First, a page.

How intestinal bacteria influence appetite, metabolism

Pathologist Andrew Gewirtz and his colleagues have been getting some welldeserved attention for their research on intestinal bacteria and obesity.

Briefly, they found that increased appetite and insulin resistance can be transferred from one mouse to another via intestinal bacteria. The results were published online by Science magazine.

Previous research indicated intestinal bacteria could modify absorption of calories, but Gewirtz and his colleagues showed that they influence appetite and metabolism (in mice)

“It has been assumed that the obesity epidemic in the developed world is driven by an increasingly sedentary lifestyle and the abundance of low-cost high-calorie foods,” Gewirtz says. “However, our results suggest that excess caloric consumption is not only a result of undisciplined eating but that intestinal bacteria contribute to changes in appetite and metabolism.”

A related report in Nature illustrates how “next generation” gene sequencing is driving large advances in our understanding of all the things the bacteria in our intestines do to us.

Gewirtz’s laboratory’s discovery grew out of their study of mice with an altered immune system. The mice were engineered to lack a gene, Toll-like receptor 5 (TLR5), which helps cells sense the presence of bacteria.

TLR5-deficient mice are about 20 percent heavier than regular mice and have elevated triglycerides, cholesterol and blood pressure. They tend to consume about 10 percent more food than their regular relatives, and have elevated blood sugar and increased production of insulin. In short, TLR5-deficient mice have “metabolic syndrome,” a cluster of disorders that in humans can lead to heart disease and diabetes.

In collaboration with Ruth Ley at Cornell University (a leader in the genetic study of bacteria in people), Gewirtz’s team found that TLR5-deficient mice had an altered set of the bacterial species in their intestines. Ley’s research has previously shown that intestinal bacterial populations differ between obese and lean humans.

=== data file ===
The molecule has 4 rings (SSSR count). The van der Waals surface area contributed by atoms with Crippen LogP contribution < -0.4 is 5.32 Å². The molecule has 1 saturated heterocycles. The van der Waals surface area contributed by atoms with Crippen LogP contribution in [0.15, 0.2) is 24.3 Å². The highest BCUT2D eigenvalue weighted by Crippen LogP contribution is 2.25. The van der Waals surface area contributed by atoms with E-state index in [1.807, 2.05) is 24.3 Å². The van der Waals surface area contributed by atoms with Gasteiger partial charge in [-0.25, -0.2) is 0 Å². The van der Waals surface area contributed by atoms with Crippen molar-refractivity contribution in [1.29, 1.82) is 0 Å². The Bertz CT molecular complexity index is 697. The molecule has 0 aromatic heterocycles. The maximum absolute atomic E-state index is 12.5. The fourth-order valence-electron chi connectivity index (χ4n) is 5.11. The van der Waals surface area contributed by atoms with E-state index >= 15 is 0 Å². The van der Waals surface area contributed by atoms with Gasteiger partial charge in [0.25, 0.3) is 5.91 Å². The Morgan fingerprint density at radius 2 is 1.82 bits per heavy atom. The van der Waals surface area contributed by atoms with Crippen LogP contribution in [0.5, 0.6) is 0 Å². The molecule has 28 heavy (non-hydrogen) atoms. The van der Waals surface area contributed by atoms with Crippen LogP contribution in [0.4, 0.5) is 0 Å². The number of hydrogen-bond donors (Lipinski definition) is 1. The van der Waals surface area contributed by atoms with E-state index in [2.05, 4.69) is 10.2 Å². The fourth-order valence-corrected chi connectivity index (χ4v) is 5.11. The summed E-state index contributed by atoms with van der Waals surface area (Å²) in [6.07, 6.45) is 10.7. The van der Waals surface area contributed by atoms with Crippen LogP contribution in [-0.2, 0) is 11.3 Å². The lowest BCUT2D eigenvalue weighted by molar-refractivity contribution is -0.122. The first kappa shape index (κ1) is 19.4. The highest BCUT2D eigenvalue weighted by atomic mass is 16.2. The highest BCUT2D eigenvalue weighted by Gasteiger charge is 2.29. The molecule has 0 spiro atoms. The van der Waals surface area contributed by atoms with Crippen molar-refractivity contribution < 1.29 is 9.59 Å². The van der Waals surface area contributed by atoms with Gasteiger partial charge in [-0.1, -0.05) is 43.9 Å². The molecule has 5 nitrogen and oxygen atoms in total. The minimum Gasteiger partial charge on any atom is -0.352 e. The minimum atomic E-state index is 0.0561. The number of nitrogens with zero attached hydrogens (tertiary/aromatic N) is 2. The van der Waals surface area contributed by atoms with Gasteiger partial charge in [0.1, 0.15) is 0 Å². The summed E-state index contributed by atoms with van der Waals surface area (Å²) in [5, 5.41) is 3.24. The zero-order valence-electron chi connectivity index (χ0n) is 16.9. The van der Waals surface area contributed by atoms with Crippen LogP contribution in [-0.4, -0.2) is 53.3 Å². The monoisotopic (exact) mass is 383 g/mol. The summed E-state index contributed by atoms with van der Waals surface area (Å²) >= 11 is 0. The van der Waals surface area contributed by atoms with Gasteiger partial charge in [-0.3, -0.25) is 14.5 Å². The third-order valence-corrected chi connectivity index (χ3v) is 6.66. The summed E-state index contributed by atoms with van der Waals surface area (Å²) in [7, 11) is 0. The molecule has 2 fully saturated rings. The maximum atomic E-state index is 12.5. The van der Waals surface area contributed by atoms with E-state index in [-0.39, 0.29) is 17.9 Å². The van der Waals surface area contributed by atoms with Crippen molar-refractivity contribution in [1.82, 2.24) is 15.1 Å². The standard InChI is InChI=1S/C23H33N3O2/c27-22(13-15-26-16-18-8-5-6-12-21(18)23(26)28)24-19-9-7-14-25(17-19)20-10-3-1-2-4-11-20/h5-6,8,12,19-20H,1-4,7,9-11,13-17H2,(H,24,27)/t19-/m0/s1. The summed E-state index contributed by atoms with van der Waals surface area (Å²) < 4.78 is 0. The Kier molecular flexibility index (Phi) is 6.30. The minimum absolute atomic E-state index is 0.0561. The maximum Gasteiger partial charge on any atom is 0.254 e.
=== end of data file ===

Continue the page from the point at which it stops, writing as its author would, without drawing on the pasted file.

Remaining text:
Under certain conditions, many TLR5-deficient mice develop inflammatory bowel disease, while the majority of the mice have chronic low-level inflammation, which may dampen their bodies’ response to insulin.

Treating TLR5-deficient mice with strong antibiotics, enough to kill most of the bacteria in the intestine, reduces their metabolic abnormalities.

As a final proof of the power of intestinal bacteria, transferring bugs from TLR5-deficient mice to regular mice, after they were first treated with antibiotics, could confer many of the characteristics of metabolic syndrome including increased appetite, obesity, elevated blood sugar, and insulin resistance.

Gewirtz’s team plans additional research on humans’ intestinal bacterial populations, which are thought to be relatively stable after acquisition at birth from family members.

Posted on by Quinn Eastman in Immunology Leave a comment

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Quinn Eastman

Science Writer, Research Communications 404-727-7829 Office

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